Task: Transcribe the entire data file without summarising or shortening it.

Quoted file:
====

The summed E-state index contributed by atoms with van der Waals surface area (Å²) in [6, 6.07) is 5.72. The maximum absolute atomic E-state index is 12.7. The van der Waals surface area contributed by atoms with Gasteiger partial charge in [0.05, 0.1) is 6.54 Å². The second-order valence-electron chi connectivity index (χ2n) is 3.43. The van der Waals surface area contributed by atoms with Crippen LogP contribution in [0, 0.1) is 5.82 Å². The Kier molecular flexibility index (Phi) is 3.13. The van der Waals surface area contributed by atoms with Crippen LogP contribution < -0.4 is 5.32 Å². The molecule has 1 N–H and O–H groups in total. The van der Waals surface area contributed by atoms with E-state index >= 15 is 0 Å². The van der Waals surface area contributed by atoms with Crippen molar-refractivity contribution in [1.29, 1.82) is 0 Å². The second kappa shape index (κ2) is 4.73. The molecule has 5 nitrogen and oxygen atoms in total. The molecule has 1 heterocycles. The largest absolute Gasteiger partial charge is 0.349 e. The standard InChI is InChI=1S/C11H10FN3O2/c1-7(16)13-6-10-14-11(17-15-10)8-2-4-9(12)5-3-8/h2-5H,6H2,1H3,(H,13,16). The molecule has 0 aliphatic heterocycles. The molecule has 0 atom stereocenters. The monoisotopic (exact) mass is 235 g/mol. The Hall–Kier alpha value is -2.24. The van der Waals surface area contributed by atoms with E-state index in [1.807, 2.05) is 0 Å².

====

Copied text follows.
The summed E-state index contributed by atoms with van der Waals surface area (Å²) in [6, 6.07) is 5.72. The maximum absolute atomic E-state index is 12.7. The van der Waals surface area contributed by atoms with Gasteiger partial charge in [0.05, 0.1) is 6.54 Å². The second-order valence-electron chi connectivity index (χ2n) is 3.43. The van der Waals surface area contributed by atoms with Crippen LogP contribution in [0, 0.1) is 5.82 Å². The Kier molecular flexibility index (Phi) is 3.13. The van der Waals surface area contributed by atoms with Crippen LogP contribution < -0.4 is 5.32 Å². The molecule has 1 N–H and O–H groups in total. The van der Waals surface area contributed by atoms with E-state index >= 15 is 0 Å². The van der Waals surface area contributed by atoms with Crippen molar-refractivity contribution in [1.29, 1.82) is 0 Å². The second kappa shape index (κ2) is 4.73. The molecule has 5 nitrogen and oxygen atoms in total. The molecule has 1 heterocycles. The largest absolute Gasteiger partial charge is 0.349 e. The standard InChI is InChI=1S/C11H10FN3O2/c1-7(16)13-6-10-14-11(17-15-10)8-2-4-9(12)5-3-8/h2-5H,6H2,1H3,(H,13,16). The molecule has 0 aliphatic heterocycles. The molecule has 0 atom stereocenters. The monoisotopic (exact) mass is 235 g/mol. The Hall–Kier alpha value is -2.24. The van der Waals surface area contributed by atoms with E-state index in [1.807, 2.05) is 0 Å².